Unusual River Otter Attacks: Anchorage Authorities Issue Warning

​A river otter in Alaska.

A river otter in Alaska. mrseassider / iStock / Getty Images Plus

Beware of the river otter?

Authorities in Anchorage, Alaska are urging residents to do just that after a series of incidents in which a group of river otters attacked humans and pets.

“Because of the risk to public safety, efforts will be made to locate this group of river otters and remove them,” the Alaska Department of Fish and Game (ADF&G) said in its warning Friday. “Care will be taken to only remove the animals exhibiting these unusual behaviors.”

The first incident occurred Sept. 1, when a group of otters rushed and attacked nine-year-old Ayden Fernandez near a pond in East Anchorage, as the Anchorage Daily News reported at the time.

“Around 7 p.m. my oldest son called me, and I thought he was joking when he said, ‘Mom, Ayden got bit by an otter,'” his mother, Tiffany, told the Anchorage Daily News. “And I said, ‘What do you mean, an otter?'”

The brothers and two friends had stopped by the pond to watch and video a group of four otters when one of them moved towards the boys.

“That’s when they all started running. One caught up to my 9-year-old and he got attacked,” Fernandez told the Anchorage Daily News. “It’s pretty traumatizing for both my boys. One of them got attacked and the other one felt guilty that he couldn’t help his brother.”

The next round of attacks took place last week, ADF&G said. In one incident, a woman was bitten when rescuing her dog from aggressive otters at University Lake. The same day, another dog was attacked by an otter at a different part of the lake.

ADF&G said the same group of otters could be behind all of the incidents. Otters can travel large distances, and no otters have been seen by the first pond since the earlier attack.

There have also been infrequent reports of otter attacks on dogs in the last several years. In October 2019, for example, a group of four otters attacked a husky-mix at a different Anchorage lake, pulling it under the water, HuffPost reported. The owner had to enter the water and fight them off.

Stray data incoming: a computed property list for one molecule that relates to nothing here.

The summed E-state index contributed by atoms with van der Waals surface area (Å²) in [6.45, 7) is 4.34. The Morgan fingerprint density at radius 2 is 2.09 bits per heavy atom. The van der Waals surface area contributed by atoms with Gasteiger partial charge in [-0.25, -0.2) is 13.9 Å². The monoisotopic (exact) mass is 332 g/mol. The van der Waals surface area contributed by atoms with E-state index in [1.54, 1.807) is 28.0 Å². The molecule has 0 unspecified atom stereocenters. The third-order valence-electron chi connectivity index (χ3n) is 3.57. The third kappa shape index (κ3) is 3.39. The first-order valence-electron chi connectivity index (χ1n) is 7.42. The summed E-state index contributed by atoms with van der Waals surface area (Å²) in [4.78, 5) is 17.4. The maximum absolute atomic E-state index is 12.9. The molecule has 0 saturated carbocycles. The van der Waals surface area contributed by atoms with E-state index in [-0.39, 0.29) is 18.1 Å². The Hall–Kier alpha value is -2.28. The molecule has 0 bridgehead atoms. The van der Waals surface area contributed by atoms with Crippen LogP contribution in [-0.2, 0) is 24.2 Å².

In response to the Sept. 1 attack, ADF&G wildlife biologist Dave Battle said all of the incidents with dogs he was aware of had also involved groups of four or five otters, and that it was possible the same group was behind all of the incidents in the past few years.

“We don’t know whether that’s always been the same group,” Battle told the Anchorage Daily News. “Logically, I would think that it probably is, because it’s such unusual behavior. It would be unlikely that multiple groups in the same city would suddenly start exhibiting the same type of behavior.”

Usually, groups of four otters consist of four bachelors or a mother with pups, but it is not possible to know the composition of the group or groups behind the attacks.

The animals, if and when they are found and removed, will be tested for rabies to see if this explains their aggressive behavior. Unfortunately, an animal has to be dead before it can be tested because the test requires brain tissue, according to HuffPost.

However, there have been no recent reports of rabid river otters in the region. A river otter tested positive for rabies in July in Dillingham, Alaska, but that is more than 300 miles away and only reachable by boat or plane, The Guardian reported.

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